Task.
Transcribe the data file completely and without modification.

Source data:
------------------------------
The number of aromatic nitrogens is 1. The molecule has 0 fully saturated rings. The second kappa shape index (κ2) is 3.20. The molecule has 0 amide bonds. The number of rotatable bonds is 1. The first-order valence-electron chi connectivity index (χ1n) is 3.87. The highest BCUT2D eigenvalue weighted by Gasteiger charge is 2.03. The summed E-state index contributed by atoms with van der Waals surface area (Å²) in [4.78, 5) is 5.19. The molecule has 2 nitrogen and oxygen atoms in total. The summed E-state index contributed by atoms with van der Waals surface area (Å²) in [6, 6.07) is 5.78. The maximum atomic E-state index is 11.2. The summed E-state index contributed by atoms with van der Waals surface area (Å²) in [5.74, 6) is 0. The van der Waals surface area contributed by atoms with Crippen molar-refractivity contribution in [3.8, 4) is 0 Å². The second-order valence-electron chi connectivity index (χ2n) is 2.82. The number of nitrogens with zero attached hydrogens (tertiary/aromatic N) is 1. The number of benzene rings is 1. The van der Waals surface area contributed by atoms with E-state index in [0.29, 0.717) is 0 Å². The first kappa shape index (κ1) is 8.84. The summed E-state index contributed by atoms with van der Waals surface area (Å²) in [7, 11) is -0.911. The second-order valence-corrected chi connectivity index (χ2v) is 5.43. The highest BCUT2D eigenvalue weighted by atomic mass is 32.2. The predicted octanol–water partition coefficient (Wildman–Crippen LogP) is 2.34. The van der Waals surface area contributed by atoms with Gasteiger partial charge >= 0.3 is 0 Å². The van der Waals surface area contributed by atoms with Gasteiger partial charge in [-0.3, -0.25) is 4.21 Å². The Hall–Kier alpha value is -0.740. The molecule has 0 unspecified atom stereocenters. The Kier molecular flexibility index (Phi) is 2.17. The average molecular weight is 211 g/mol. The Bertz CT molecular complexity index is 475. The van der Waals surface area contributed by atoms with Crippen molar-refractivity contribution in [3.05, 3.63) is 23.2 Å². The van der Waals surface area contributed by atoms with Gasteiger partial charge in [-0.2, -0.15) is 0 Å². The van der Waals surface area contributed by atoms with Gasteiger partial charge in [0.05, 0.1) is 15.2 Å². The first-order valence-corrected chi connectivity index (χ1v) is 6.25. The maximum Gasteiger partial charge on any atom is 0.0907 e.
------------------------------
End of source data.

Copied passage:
The number of aromatic nitrogens is 1. The molecule has 0 fully saturated rings. The second kappa shape index (κ2) is 3.20. The molecule has 0 amide bonds. The number of rotatable bonds is 1. The first-order valence-electron chi connectivity index (χ1n) is 3.87. The highest BCUT2D eigenvalue weighted by Gasteiger charge is 2.03. The summed E-state index contributed by atoms with van der Waals surface area (Å²) in [4.78, 5) is 5.19. The molecule has 2 nitrogen and oxygen atoms in total. The summed E-state index contributed by atoms with van der Waals surface area (Å²) in [6, 6.07) is 5.78. The maximum atomic E-state index is 11.2. The summed E-state index contributed by atoms with van der Waals surface area (Å²) in [5.74, 6) is 0. The van der Waals surface area contributed by atoms with Crippen molar-refractivity contribution in [3.8, 4) is 0 Å². The second-order valence-electron chi connectivity index (χ2n) is 2.82. The number of nitrogens with zero attached hydrogens (tertiary/aromatic N) is 1. The number of benzene rings is 1. The van der Waals surface area contributed by atoms with E-state index in [0.29, 0.717) is 0 Å². The first kappa shape index (κ1) is 8.84. The summed E-state index contributed by atoms with van der Waals surface area (Å²) in [7, 11) is -0.911. The second-order valence-corrected chi connectivity index (χ2v) is 5.43. The highest BCUT2D eigenvalue weighted by atomic mass is 32.2. The predicted octanol–water partition coefficient (Wildman–Crippen LogP) is 2.34. The van der Waals surface area contributed by atoms with Gasteiger partial charge >= 0.3 is 0 Å². The van der Waals surface area contributed by atoms with Gasteiger partial charge in [-0.3, -0.25) is 4.21 Å². The Hall–Kier alpha value is -0.740. The molecule has 0 unspecified atom stereocenters. The Kier molecular flexibility index (Phi) is 2.17. The average molecular weight is 211 g/mol. The Bertz CT molecular complexity index is 475. The van der Waals surface area contributed by atoms with Crippen molar-refractivity contribution in [3.05, 3.63) is 23.2 Å². The van der Waals surface area contributed by atoms with Gasteiger partial charge in [-0.2, -0.15) is 0 Å². The van der Waals surface area contributed by atoms with Gasteiger partial charge in [0.05, 0.1) is 15.2 Å². The first-order valence-corrected chi connectivity index (χ1v) is 6.25. The maximum Gasteiger partial charge on any atom is 0.0907 e.